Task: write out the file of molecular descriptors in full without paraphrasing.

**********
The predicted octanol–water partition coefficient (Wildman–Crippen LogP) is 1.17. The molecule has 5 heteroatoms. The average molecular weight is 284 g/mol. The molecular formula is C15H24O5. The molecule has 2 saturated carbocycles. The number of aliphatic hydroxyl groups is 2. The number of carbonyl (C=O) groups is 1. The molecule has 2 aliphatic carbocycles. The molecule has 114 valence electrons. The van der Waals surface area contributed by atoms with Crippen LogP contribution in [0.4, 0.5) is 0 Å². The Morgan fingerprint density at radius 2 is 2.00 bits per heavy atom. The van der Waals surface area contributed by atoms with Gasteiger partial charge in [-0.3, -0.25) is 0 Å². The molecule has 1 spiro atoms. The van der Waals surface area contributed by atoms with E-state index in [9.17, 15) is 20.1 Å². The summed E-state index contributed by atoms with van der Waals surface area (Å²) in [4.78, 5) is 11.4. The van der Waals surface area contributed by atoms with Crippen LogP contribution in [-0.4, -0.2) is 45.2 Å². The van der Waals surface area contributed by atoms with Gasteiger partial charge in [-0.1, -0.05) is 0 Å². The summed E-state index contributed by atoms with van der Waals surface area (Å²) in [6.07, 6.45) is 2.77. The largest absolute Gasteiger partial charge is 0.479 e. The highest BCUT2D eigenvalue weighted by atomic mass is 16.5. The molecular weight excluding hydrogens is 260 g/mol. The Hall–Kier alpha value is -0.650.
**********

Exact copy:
The predicted octanol–water partition coefficient (Wildman–Crippen LogP) is 1.17. The molecule has 5 heteroatoms. The average molecular weight is 284 g/mol. The molecular formula is C15H24O5. The molecule has 2 saturated carbocycles. The number of aliphatic hydroxyl groups is 2. The number of carbonyl (C=O) groups is 1. The molecule has 2 aliphatic carbocycles. The molecule has 114 valence electrons. The van der Waals surface area contributed by atoms with Crippen LogP contribution in [0.4, 0.5) is 0 Å². The Morgan fingerprint density at radius 2 is 2.00 bits per heavy atom. The van der Waals surface area contributed by atoms with Gasteiger partial charge in [-0.3, -0.25) is 0 Å². The molecule has 1 spiro atoms. The van der Waals surface area contributed by atoms with E-state index in [9.17, 15) is 20.1 Å². The summed E-state index contributed by atoms with van der Waals surface area (Å²) in [4.78, 5) is 11.4. The van der Waals surface area contributed by atoms with Crippen LogP contribution in [-0.4, -0.2) is 45.2 Å². The van der Waals surface area contributed by atoms with Gasteiger partial charge in [-0.1, -0.05) is 0 Å². The summed E-state index contributed by atoms with van der Waals surface area (Å²) in [6.07, 6.45) is 2.77. The largest absolute Gasteiger partial charge is 0.479 e. The highest BCUT2D eigenvalue weighted by atomic mass is 16.5. The molecular weight excluding hydrogens is 260 g/mol. The Hall–Kier alpha value is -0.650.